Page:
The FBI, the agency responsible for domestic intelligence, also has much more to do. The number of bureau intelligence analysts has more than doubled since Sept. 11, 2001 (to about 2,100), but they are still second-class citizens in the FBI's law enforcement culture. Modern information systems are not yet in place, and top positions are turning over too often. Six years after 9/11, the FBI's essential unit on weapons of mass destruction is just beginning its work.
When it comes to transportation security â€“ the failure so basic to 9/11 â€“ we have seen some successes. For example, the Terrorist Screening Center, a football field-size room filled with a giant electronic board and dozens of experts, tracks the flight manifests of 2,500 international flights arriving in the United States each day. But the prescreening of passengers is still left to the airlines, which lack access to complete watch lists of suspected terrorists. Congress mandated national standards for secure driver's licenses but has not given states the money to make it happen. Moreover, technological improvement has been far too slow. A pilot program of high-tech, explosive-detecting â€œpuffer devicesâ€ at airports is of doubtful effectiveness and has been delayed indefinitely. Advanced baggage-screening systems will not be in place until 2024.
Congress passed a better formula for distributing federal homeland security grants to the states on the basis of risk and vulnerability, rather than pork and politics. But the new law still allows the broadcast industry until February 2009 to hand over the prime slice of the broadcast spectrum that police and firefighters need to beam radio messages through concrete and steel. Disaster could well strike before then.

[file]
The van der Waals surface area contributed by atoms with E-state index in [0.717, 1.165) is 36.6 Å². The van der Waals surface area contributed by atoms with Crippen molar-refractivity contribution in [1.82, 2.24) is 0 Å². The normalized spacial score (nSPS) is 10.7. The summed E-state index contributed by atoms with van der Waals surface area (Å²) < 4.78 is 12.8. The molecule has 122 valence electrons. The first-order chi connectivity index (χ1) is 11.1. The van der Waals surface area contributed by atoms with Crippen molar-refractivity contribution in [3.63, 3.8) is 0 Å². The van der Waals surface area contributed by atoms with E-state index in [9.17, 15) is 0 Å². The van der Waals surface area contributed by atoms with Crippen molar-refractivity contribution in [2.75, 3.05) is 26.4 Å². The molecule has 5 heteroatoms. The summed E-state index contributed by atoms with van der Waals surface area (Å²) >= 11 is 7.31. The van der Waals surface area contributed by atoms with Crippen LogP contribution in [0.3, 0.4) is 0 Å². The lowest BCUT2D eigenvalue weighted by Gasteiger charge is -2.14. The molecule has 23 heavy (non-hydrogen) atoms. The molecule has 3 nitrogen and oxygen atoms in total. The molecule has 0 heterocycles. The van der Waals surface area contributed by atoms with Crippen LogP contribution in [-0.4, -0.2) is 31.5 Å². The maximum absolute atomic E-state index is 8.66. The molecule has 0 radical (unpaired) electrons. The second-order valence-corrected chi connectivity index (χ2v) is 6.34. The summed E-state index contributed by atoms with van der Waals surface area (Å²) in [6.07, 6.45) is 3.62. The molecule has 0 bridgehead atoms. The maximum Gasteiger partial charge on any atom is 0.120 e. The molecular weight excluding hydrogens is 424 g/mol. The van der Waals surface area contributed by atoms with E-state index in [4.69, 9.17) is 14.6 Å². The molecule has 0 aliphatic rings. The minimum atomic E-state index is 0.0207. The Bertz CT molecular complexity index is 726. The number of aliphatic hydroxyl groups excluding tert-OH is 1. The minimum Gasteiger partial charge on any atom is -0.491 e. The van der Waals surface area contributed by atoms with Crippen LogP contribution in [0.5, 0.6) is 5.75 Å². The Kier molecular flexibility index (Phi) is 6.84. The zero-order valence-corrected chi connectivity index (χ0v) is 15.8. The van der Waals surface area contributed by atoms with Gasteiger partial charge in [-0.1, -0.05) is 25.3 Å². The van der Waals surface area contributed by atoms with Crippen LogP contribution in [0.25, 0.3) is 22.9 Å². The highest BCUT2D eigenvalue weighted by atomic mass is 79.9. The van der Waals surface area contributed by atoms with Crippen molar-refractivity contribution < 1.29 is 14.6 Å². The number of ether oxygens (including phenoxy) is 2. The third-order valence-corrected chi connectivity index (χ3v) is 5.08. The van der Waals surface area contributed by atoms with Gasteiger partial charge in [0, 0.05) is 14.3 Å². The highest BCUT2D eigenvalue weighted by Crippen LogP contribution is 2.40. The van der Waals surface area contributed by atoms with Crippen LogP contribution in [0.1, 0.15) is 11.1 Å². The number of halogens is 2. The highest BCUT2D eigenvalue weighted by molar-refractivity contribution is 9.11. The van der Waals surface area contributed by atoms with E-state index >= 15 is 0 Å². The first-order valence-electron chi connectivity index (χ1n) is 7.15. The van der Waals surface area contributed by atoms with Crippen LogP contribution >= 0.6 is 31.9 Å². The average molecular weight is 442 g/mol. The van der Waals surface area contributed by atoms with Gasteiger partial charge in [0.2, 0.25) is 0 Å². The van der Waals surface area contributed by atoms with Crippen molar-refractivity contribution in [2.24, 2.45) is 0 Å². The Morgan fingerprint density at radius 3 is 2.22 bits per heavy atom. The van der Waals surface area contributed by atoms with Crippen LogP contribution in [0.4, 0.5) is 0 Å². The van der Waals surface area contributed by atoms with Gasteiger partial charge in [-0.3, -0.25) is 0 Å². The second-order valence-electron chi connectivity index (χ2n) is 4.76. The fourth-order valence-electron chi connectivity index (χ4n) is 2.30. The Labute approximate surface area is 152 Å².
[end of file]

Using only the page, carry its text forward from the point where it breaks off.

We also lack a legal framework for fighting terrorism without sacrificing civil liberties. The Privacy and Civil Liberties Oversight Board, created in response to our recommendations, has been missing in action. The board has raised no objections to wiretaps without warrants and to troubling detention and interrogation practices. It even let the White House edit its annual report.
Finally, there's the question of Congress. Congressional oversight of homeland security and intelligence must be robust and effective. It is not. Three years ago, the 9/11 Commission noted that the Department of Homeland Security reported to 88 congressional committees and subcommittees â€“ a major drain on senior management and a source of contradictory guidance. After halfhearted reforms followed by steps backward, that number is now 86.
Those are just the main items on our list of concerns. Six years later, we are safer in a narrow sense: We have not been attacked, and our defenses are better. But we have become distracted and complacent. We call on the presidential candidates to spell out how they would organize their administrations and act urgently to address the threat. And we call on ordinary citizens to demand more leadership from our elected representatives. The terrible losses our country suffered on Sept. 11, 2001, should have catalyzed efforts to create an America that is safer, stronger and wiser. We still have a long way to go.
- Kean and Hamilton are the former chairman and vice chairman of the 9/11 commission. This article was adapted from The Washington Post.